Late on Tuesday night, positive cases worldwide more than 18.73 million, while deaths were more than 696 000.
The United States had the most cases in the world - close to 4.75 million, as well as the most deaths - more than 156 000.
Spain aims to roll out a Covid-19 contact-tracing app across the country in September after saying on Monday that a pilot showed it could detect almost twice as many potential infections as human trackers during a simulated outbreak on a tiny island.
In the absence of a vaccine or cure, states are deploying Bluetooth wireless technology to log contacts and alert people when someone they have been near tests positive.
Spain used a new system developed by Google and Apple which holds data on individual devices to ensure privacy, to build an app it tested on La Gomera, an island next to the tourist hotspot of Tenerife in the Canary archipelago, in July.
Now the government aims to offer it to regional health authorities who could have it ready by mid-September, and from 10 August to tourism-dependent areas or places where cases are rising, said Carme Artigas, head of the state digital and artificial intelligence unit.
"The app sees more than we see because we only remember contacts with people we know, but the app also remembers contacts with strangers," Artigas said.
From a dry cough to bluish lips, to a loss of smell and taste, the virus that knows no boundaries has produced yet another unusual symptom, hearing loss.
While it is well known that coronavirus can travel deep in the body and affect your respiratory system, i.e. your nose, throat and lungs, researchers from John Hopkins School of Medicine have found that it can also infect the ear and mastoid bone of the skull, just behind the ear.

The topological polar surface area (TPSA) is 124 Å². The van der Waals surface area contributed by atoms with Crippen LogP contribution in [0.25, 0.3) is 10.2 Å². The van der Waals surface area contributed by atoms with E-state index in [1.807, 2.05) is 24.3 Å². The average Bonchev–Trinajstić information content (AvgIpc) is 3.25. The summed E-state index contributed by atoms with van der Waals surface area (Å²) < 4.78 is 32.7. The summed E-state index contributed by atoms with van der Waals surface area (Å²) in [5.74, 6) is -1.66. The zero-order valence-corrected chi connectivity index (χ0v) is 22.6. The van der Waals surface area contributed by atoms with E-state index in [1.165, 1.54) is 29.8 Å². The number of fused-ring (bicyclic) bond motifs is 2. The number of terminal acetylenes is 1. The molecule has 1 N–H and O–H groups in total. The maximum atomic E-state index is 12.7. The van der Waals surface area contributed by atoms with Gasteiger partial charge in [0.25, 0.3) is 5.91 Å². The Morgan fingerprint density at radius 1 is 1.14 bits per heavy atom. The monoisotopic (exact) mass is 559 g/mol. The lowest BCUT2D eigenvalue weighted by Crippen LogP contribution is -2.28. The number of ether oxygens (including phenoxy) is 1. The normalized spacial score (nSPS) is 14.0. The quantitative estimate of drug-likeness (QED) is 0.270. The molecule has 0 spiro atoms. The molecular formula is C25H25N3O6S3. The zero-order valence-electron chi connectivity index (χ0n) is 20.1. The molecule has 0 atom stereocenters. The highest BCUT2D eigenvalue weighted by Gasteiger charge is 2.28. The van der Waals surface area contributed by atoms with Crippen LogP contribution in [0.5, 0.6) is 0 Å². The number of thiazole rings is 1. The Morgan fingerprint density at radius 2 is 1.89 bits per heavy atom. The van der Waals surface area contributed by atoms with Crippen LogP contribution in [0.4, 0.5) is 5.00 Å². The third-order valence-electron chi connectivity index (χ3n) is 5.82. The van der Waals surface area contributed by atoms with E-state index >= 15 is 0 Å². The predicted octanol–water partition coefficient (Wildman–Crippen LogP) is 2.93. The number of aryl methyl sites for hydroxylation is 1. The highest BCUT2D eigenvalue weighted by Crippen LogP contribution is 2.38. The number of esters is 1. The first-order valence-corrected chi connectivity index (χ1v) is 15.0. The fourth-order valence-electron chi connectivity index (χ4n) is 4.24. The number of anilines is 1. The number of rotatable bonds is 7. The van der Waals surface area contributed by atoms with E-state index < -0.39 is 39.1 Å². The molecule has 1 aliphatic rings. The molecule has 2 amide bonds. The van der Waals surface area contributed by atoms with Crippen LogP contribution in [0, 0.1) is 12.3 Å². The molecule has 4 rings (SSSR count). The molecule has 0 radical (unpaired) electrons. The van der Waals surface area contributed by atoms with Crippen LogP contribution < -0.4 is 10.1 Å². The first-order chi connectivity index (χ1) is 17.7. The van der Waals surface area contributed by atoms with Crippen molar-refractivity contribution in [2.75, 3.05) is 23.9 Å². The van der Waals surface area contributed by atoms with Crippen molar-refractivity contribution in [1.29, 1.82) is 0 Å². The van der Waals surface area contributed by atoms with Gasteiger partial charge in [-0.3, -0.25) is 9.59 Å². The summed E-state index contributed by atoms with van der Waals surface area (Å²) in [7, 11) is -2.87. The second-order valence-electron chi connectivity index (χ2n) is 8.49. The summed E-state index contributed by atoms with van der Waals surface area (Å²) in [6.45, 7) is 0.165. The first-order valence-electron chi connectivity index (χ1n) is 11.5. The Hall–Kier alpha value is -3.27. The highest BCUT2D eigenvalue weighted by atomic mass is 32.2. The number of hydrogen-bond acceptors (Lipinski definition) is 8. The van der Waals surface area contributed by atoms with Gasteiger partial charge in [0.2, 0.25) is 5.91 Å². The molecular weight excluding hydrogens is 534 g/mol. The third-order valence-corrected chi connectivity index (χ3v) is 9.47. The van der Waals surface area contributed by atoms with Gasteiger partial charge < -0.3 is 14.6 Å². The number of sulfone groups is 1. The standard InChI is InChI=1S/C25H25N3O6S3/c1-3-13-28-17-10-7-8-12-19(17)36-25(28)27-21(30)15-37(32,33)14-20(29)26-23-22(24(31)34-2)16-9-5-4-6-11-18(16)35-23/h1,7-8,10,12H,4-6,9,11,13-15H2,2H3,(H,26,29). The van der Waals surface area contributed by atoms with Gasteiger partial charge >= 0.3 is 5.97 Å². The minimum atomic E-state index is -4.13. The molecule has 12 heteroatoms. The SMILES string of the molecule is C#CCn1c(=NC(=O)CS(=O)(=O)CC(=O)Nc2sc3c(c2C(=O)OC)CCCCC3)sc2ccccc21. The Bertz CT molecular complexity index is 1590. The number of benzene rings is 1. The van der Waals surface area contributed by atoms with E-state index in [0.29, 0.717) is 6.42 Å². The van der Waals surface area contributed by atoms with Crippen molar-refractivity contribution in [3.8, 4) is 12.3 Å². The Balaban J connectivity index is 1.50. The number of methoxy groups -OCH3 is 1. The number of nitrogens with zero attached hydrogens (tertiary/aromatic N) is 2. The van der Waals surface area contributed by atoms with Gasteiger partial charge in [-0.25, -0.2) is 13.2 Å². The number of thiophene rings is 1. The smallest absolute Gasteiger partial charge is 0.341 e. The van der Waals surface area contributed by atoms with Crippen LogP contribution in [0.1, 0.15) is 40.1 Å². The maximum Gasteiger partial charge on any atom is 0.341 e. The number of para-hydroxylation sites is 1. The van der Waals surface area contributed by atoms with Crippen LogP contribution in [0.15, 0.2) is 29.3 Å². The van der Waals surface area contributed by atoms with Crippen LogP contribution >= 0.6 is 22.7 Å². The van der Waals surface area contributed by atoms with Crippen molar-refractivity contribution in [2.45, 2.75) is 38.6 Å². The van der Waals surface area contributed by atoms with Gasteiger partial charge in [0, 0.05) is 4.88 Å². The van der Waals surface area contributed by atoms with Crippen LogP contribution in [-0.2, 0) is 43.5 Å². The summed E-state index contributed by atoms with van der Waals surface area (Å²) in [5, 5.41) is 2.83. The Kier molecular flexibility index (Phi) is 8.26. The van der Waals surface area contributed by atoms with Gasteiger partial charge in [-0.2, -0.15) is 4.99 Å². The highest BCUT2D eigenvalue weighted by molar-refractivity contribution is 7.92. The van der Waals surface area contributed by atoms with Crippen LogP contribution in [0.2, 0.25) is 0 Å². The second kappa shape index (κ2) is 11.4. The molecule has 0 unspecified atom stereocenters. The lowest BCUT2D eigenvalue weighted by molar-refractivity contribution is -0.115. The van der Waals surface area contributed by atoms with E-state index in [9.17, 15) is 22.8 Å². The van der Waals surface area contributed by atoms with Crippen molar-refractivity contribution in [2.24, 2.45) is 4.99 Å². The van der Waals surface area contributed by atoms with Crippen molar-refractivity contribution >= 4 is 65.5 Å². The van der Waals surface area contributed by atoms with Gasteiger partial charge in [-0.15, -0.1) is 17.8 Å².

The team, therefore, suggests that clinicians examine the ears of people who present with symptoms, and that surgeons swab patients' ears before performing otology procedures (ear surgeries).
Their results were published in JAMA Otolaryngology – Head & Neck Surgery.
The researchers looked at three patients who died as a result of Covid-19, two of whom had high SARS-CoV-2 loads in the mastoid (adjacent to the middle ear). They were a man in his 60s and a woman in her 80s.
While the virus was found only in the right middle ear of the woman, the team found the virus in the man’s left and right mastoids, as well as his left and right middle ears.
“This study confirms the presence of SARS-CoV-2 virus in the middle ear and mastoid, ” said lead researcher Dr Katilyn Frazier.
Having a glass or two of wine a day brings you nowhere close to being an alcoholic, but how much do you have to consume to risk suffering from alcohol withdrawal?
South Africans have been very vocal after the alcohol ban was reinstituted to fight the spread of Covid-19 – catching many off guard without the opportunity to stock up.
And it's no secret that South Africans are some of the heaviest drinkers in the world.
According to the Food-Based Dietary Guideline for South Africa, only one unit of alcohol per day for a woman and a maximum two for a man is recommended, although it's better not to consume alcohol at all.
One drink is defined as:
- One bottle of beer
- A glass of wine
- One shot of hard liquor like whiskey, gin, rum and vodka
Heavy drinking, according to the US Centre for Disease Control, is defined as having eight or more drinks per week for women, and 15 or more drinks for men.
Binge drinking is when multiple drinks are consumed on one occasion, and according to the World Health Organisation, about 18.3% of the South African population partake in episodic binge drinking.
But how much do you need to be drinking to experience withdrawal if you're suddenly cut off?
HEALTH TIPS (as recommended by the NICD and WHO)
• Maintain physical distancing – stay at least one metre away from somebody who is coughing or sneezing
• Practise frequent hand-washing, especially after direct contact with ill people or their environment
• Avoid touching your eyes, nose and mouth, as your hands touch many surfaces and could potentially transfer the virus
• Practise respiratory hygiene – cover your mouth with your bent elbow or tissue when you cough or sneeze. Remember to dispose the tissue immediately after use.
Image credit: Getty Images